Insight & Analysis

A new era beckons as ISO 20022 gathers pace

Published: Dec 2021

As the adoption of the ISO 20022 standard gathers pace for payments around the world, corporate treasurers would do well to think beyond the immediate benefits for them, and for financial institutions, and consider the numerous innovations it could bring.

Digital data with road motion

Working out what a payment is for is not always easy. We’ve all been there: maybe you look at the bank statement, then click for more information, or maybe you need to rummage through some other documents.

Those days should be over once ISO 20022 becomes a global standard for payments. Although the messaging standard has been around for more than 15 years, its adoption is now set to gather pace and soon become the de facto standard worldwide for high-value payments.

At a simple level, ISO 20022 means that all the parties in the payments chain are talking the same language, explains Edward Ireland, Senior Market Development Manager at Bottomline Technologies. Also, the standard increases the quality and amount of data that can accompany a payment. It can also bring visibility on what payments are for, and efficiencies in operational processes. “So many times you have to go back to find out why this payment has been made,” Ireland comments.

Typically, payment data has only been the account number, the amount, and the name, but now a lot more will be possible. Invoices could be referred to. Or with a car sale, for example, the vehicle registration and road tax documents could accompany the transaction. “That then means you have transaction information and not payment information,” says Ireland.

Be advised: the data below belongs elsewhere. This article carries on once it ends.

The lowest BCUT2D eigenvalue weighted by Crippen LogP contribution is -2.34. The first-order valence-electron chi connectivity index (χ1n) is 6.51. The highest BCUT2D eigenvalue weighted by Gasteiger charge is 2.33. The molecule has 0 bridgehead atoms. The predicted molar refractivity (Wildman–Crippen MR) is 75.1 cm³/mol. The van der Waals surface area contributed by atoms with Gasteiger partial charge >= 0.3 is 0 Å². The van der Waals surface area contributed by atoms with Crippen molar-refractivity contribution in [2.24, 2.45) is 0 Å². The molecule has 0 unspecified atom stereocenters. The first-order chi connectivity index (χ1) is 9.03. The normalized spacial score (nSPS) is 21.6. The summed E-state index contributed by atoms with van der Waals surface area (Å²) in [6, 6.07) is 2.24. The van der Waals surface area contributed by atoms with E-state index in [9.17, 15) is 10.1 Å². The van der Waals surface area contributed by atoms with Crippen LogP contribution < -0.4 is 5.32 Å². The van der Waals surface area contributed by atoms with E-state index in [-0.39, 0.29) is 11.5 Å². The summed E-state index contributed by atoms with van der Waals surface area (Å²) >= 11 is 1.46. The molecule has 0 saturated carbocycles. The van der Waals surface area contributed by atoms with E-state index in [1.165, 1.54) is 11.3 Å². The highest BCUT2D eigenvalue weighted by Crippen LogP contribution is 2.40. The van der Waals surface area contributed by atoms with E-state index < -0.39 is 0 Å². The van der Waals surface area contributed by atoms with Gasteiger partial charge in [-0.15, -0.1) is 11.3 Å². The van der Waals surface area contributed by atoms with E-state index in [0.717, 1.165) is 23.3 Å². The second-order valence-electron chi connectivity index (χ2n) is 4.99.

A trade finance transaction could carry a link to a portal where you could view all the relevant documentation, comments Ireland. Or a house sale could carry data about the ‘purpose of funds’, the type of property it is, or even the title deeds. If used to its full potential, the messaging could help fight against fraud and money laundering, or if used innovatively, could improve customer experience.

Ireland notes the standard has been around for a while, but a number of recent moves have accelerated its path from local systems to global cross-border adoption. For the business case to be realised, it had to be an industry-wide initiative – and that is what is now taking shape.

For example, the Bank of England is moving to the standard with the renewal of its real-time gross settlement system (RTGS). And so is the European Central Bank’s TARGET2 and the Federal Reserve’s Fedwire. With this, and the countries that already use it – such as China and India – a global standard is emerging. This will be given a further boost with SWIFT’s move to the standard for its messages by November 2025. “That then impacts everybody in the cross-border space,” explains Ireland.

This standardisation will drive efficiencies and create opportunities for corporates. And according to SWIFT, it will drive progress in new business innovation, cost optimisation through automation, enhanced customer experience, and regulatory compliance.

In the first instance, the transactions on the Bank of England’s RTGS from June 2022 will be ‘like for like’ – the transactions will be the same but in a new format. And from February 2023 the central bank will transition to the enhanced messaging, and from Spring 2024 will mandate purpose codes and Legal Entity Identifiers for certain high-value payments. Being able to identify the names and addresses of beneficiaries has an immediate processing benefit, comments Ireland, as it was not previously possible to identify all the parties in the payment chain.

For now, the impact for corporate treasurers is likely to be indirect, but they will have to respond to their banks when they ask for additional information during the transition. In the future, however, more innovation will be possible as it becomes the dominant standard worldwide. And you won’t have to look up what that payment was for ever again.

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